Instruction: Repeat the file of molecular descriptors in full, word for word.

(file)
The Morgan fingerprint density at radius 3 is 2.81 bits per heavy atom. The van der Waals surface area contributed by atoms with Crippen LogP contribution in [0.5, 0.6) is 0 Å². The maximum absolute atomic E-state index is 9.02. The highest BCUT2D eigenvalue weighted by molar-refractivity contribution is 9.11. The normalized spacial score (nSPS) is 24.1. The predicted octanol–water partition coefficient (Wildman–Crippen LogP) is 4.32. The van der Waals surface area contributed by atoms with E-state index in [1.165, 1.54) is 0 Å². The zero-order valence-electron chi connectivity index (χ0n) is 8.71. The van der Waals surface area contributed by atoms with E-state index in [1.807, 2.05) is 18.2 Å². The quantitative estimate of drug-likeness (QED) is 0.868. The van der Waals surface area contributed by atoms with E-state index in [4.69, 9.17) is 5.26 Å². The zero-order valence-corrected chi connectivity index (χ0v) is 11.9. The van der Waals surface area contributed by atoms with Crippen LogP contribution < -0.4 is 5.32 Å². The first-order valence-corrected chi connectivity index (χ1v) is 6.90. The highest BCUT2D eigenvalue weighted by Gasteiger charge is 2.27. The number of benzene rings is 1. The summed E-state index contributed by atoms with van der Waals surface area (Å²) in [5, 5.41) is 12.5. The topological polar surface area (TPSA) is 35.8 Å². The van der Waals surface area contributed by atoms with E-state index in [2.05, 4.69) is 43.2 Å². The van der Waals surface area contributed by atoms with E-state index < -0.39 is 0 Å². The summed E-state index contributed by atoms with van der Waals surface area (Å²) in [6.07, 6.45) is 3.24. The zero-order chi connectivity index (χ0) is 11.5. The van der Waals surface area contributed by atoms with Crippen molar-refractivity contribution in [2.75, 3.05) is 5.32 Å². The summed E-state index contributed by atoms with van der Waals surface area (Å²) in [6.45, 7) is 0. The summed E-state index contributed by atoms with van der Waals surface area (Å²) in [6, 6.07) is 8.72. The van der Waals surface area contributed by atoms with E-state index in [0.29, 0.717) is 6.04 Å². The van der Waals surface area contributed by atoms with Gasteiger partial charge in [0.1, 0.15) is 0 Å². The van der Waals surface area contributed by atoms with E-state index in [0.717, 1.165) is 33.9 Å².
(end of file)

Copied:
The Morgan fingerprint density at radius 3 is 2.81 bits per heavy atom. The van der Waals surface area contributed by atoms with Crippen LogP contribution in [0.5, 0.6) is 0 Å². The maximum absolute atomic E-state index is 9.02. The highest BCUT2D eigenvalue weighted by molar-refractivity contribution is 9.11. The normalized spacial score (nSPS) is 24.1. The predicted octanol–water partition coefficient (Wildman–Crippen LogP) is 4.32. The van der Waals surface area contributed by atoms with E-state index in [1.165, 1.54) is 0 Å². The zero-order valence-electron chi connectivity index (χ0n) is 8.71. The van der Waals surface area contributed by atoms with E-state index in [1.807, 2.05) is 18.2 Å². The quantitative estimate of drug-likeness (QED) is 0.868. The van der Waals surface area contributed by atoms with E-state index in [4.69, 9.17) is 5.26 Å². The zero-order valence-corrected chi connectivity index (χ0v) is 11.9. The van der Waals surface area contributed by atoms with Crippen LogP contribution < -0.4 is 5.32 Å². The first-order valence-corrected chi connectivity index (χ1v) is 6.90. The highest BCUT2D eigenvalue weighted by Gasteiger charge is 2.27. The number of benzene rings is 1. The summed E-state index contributed by atoms with van der Waals surface area (Å²) in [5, 5.41) is 12.5. The topological polar surface area (TPSA) is 35.8 Å². The van der Waals surface area contributed by atoms with E-state index in [2.05, 4.69) is 43.2 Å². The van der Waals surface area contributed by atoms with E-state index < -0.39 is 0 Å². The summed E-state index contributed by atoms with van der Waals surface area (Å²) in [6.07, 6.45) is 3.24. The zero-order chi connectivity index (χ0) is 11.5. The van der Waals surface area contributed by atoms with Crippen molar-refractivity contribution in [2.75, 3.05) is 5.32 Å². The summed E-state index contributed by atoms with van der Waals surface area (Å²) in [6.45, 7) is 0. The summed E-state index contributed by atoms with van der Waals surface area (Å²) in [6, 6.07) is 8.72. The van der Waals surface area contributed by atoms with E-state index in [0.29, 0.717) is 6.04 Å². The van der Waals surface area contributed by atoms with Gasteiger partial charge in [0.1, 0.15) is 0 Å². The van der Waals surface area contributed by atoms with E-state index in [0.717, 1.165) is 33.9 Å².